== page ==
This week Halifax councillors decided to look at tweaking HRM's electoral districts, reducing the number of councillors, changing the relationship between rural and urban districts and increasing the power of community councils.
The approved council motion sets out a tight timeline: By February 24, 2010, a committee will bring back "appropriate alternatives" for HRM's governing structure, including the size of council and its relationship to the presently powerless community councils. By September 28, 2012, the committee will bring forward proposed district boundaries. And by December 31, 2010, we'll enter the new age of supposed rational governance.
But there's no chance at all any councillor will agree to eliminate his or her district, or that the province will sign off on a scheme to change the HRM governance structure. Consider this simply an exercise in political masturbation.
posted by REBECCA DINGWELL, Oct 21/16
Surprise! Islamophobic commenters get it wrong. comments 9
posted by EVELYN WHITE, Oct 20/16
The inaugural Chancellor's Chair in Aboriginal Law and Policy wants to inspire young lawyers, and elevate Indigenous affairs at Dalhousie. comments 4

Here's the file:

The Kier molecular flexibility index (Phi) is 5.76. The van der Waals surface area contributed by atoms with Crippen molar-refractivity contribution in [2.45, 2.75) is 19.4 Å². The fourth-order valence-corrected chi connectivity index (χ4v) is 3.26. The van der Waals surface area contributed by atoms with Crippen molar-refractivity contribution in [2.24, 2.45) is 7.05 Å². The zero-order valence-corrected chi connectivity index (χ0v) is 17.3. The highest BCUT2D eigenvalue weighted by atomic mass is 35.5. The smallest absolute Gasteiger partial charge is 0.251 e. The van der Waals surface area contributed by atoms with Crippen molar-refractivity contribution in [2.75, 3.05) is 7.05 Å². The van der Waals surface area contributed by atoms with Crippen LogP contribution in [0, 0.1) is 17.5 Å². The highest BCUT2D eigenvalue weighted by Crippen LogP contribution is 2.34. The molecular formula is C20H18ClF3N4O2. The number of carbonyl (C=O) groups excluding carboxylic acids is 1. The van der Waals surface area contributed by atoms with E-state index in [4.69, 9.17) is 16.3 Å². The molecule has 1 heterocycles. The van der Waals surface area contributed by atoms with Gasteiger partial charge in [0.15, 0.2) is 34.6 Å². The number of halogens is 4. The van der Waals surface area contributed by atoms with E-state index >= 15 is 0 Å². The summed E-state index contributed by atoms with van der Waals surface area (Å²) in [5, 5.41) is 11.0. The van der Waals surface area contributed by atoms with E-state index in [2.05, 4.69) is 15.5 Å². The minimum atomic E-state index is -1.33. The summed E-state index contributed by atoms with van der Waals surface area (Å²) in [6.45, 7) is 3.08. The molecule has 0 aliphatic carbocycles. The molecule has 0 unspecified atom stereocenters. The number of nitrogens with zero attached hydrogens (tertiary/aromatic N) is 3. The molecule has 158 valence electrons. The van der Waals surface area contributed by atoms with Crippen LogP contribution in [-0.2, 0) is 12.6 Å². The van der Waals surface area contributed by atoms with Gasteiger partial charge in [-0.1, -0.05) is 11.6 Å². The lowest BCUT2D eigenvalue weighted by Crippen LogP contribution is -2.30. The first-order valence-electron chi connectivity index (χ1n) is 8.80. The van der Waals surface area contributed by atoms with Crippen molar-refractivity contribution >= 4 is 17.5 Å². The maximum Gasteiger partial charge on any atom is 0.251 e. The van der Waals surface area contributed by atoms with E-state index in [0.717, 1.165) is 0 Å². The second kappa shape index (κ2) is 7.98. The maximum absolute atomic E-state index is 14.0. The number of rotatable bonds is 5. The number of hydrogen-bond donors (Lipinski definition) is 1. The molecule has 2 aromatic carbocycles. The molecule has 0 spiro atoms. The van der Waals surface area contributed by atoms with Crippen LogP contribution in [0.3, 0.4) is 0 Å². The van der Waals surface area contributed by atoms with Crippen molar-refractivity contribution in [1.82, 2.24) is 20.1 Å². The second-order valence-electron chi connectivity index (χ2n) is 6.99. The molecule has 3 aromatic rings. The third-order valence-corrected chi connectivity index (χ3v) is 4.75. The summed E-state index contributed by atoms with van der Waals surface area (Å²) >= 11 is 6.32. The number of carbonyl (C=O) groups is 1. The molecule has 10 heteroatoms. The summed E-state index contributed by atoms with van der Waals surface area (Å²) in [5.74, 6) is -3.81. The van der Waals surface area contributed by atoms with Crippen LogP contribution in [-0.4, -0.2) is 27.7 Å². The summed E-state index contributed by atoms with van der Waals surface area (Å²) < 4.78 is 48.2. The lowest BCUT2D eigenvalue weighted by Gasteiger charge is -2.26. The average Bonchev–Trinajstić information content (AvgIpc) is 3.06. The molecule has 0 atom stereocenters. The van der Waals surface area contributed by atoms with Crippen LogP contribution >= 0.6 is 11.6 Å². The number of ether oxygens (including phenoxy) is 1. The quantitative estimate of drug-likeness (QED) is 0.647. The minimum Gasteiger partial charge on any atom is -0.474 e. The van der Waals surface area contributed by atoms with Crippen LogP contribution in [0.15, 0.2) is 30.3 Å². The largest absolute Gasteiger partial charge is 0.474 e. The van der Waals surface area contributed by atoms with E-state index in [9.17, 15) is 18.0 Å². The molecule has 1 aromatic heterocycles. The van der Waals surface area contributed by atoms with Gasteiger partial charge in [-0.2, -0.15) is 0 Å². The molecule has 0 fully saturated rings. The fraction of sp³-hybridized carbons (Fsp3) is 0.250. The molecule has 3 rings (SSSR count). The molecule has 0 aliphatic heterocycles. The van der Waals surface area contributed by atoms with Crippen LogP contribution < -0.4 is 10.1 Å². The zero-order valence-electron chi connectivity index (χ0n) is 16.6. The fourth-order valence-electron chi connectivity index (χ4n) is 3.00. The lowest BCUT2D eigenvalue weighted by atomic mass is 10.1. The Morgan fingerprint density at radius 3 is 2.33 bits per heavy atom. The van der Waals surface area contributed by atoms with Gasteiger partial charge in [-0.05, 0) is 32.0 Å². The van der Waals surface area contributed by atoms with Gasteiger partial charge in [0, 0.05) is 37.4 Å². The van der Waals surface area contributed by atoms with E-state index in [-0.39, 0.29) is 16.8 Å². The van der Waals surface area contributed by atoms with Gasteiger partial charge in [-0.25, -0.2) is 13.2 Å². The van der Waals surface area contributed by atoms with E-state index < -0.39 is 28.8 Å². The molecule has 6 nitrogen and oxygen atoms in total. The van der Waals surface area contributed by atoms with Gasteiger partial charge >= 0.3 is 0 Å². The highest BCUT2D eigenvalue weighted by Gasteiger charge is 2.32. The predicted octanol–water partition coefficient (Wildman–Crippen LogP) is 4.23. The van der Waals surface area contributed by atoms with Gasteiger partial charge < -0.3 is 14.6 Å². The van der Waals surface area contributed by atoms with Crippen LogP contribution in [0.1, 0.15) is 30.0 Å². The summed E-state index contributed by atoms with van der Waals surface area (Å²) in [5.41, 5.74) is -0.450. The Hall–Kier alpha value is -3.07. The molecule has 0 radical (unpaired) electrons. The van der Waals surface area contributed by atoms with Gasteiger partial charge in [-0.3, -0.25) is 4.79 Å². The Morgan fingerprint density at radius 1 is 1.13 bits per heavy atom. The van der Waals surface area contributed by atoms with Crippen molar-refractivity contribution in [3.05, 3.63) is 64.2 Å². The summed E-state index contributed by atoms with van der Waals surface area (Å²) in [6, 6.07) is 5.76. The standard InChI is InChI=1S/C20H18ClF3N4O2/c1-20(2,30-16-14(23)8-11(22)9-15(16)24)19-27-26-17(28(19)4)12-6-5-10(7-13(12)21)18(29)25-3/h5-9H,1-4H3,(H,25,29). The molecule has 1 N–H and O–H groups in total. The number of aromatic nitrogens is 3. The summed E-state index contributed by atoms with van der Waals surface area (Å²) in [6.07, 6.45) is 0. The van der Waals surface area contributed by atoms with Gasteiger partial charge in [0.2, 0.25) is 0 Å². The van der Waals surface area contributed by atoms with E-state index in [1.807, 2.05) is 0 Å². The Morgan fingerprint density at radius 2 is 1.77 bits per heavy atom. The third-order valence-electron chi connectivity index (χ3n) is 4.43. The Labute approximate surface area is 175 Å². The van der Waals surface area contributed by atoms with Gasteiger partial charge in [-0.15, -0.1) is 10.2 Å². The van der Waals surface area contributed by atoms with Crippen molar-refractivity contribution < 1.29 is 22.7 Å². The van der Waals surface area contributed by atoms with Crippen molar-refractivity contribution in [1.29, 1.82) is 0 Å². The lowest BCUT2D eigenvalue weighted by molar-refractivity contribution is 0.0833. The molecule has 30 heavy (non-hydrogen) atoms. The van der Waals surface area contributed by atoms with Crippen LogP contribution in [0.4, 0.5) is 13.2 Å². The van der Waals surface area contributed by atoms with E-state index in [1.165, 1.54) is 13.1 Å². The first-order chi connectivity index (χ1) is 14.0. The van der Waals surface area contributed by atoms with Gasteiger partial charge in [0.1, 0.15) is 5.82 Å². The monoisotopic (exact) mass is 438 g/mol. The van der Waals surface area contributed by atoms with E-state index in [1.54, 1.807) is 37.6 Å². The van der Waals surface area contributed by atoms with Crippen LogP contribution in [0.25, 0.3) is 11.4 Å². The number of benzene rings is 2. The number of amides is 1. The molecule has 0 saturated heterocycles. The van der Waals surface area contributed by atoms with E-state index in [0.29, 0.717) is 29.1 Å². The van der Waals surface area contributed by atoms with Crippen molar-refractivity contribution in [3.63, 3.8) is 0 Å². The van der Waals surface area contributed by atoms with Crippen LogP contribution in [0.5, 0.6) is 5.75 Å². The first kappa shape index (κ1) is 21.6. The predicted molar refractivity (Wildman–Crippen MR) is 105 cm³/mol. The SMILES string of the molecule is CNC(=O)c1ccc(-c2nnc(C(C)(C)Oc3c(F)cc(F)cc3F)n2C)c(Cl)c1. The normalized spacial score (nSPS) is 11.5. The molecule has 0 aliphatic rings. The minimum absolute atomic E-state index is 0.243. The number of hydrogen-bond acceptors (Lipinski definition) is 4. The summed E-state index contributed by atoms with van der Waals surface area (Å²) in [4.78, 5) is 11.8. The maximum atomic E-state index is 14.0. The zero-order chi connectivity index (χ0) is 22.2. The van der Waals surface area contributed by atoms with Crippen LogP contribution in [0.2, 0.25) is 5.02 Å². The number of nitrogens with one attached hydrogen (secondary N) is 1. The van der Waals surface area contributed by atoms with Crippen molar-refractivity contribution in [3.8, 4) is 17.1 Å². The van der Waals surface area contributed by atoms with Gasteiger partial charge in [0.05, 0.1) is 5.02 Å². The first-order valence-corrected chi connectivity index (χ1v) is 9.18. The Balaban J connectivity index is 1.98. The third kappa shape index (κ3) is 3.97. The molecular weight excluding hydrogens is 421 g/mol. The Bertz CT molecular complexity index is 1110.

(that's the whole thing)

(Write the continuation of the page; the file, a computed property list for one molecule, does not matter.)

posted by JACOB BOON, Oct 16/16
Six new faces elected to city hall after a night of close finishes and surprising upsets. comments 6
posted by MOIRA DONOVAN, Oct 14/16
Halifax continues to fight a valiant, apparently futile struggle against voter apathy. comments 0
posted by JACOB BOON, Oct 13/16
Barry Dalrymple is the only outgoing city councillor publicly endorsing a successor. comments 0
posted by MOIRA DONOVAN, Oct 11/16
Short of bringing back Halifax County, can we ever hope to be one, big, happy municipality? comments 1
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